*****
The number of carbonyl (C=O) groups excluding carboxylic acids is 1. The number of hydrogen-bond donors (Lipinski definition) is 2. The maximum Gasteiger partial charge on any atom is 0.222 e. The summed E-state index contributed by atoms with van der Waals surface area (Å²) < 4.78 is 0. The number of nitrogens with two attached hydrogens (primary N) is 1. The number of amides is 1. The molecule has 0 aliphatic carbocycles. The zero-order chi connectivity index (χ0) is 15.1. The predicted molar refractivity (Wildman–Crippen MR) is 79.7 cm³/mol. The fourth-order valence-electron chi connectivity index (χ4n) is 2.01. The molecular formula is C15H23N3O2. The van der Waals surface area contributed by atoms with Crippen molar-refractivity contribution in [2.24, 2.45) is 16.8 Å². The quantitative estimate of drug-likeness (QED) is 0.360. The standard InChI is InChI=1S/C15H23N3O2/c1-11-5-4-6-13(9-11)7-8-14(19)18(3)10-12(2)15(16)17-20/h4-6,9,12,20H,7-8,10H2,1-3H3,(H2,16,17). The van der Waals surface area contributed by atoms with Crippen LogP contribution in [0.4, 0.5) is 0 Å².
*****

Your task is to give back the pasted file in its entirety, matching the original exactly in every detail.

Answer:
The number of carbonyl (C=O) groups excluding carboxylic acids is 1. The number of hydrogen-bond donors (Lipinski definition) is 2. The maximum Gasteiger partial charge on any atom is 0.222 e. The summed E-state index contributed by atoms with van der Waals surface area (Å²) < 4.78 is 0. The number of nitrogens with two attached hydrogens (primary N) is 1. The number of amides is 1. The molecule has 0 aliphatic carbocycles. The zero-order chi connectivity index (χ0) is 15.1. The predicted molar refractivity (Wildman–Crippen MR) is 79.7 cm³/mol. The fourth-order valence-electron chi connectivity index (χ4n) is 2.01. The molecular formula is C15H23N3O2. The van der Waals surface area contributed by atoms with Crippen molar-refractivity contribution in [2.24, 2.45) is 16.8 Å². The quantitative estimate of drug-likeness (QED) is 0.360. The standard InChI is InChI=1S/C15H23N3O2/c1-11-5-4-6-13(9-11)7-8-14(19)18(3)10-12(2)15(16)17-20/h4-6,9,12,20H,7-8,10H2,1-3H3,(H2,16,17). The van der Waals surface area contributed by atoms with Crippen LogP contribution in [0.4, 0.5) is 0 Å².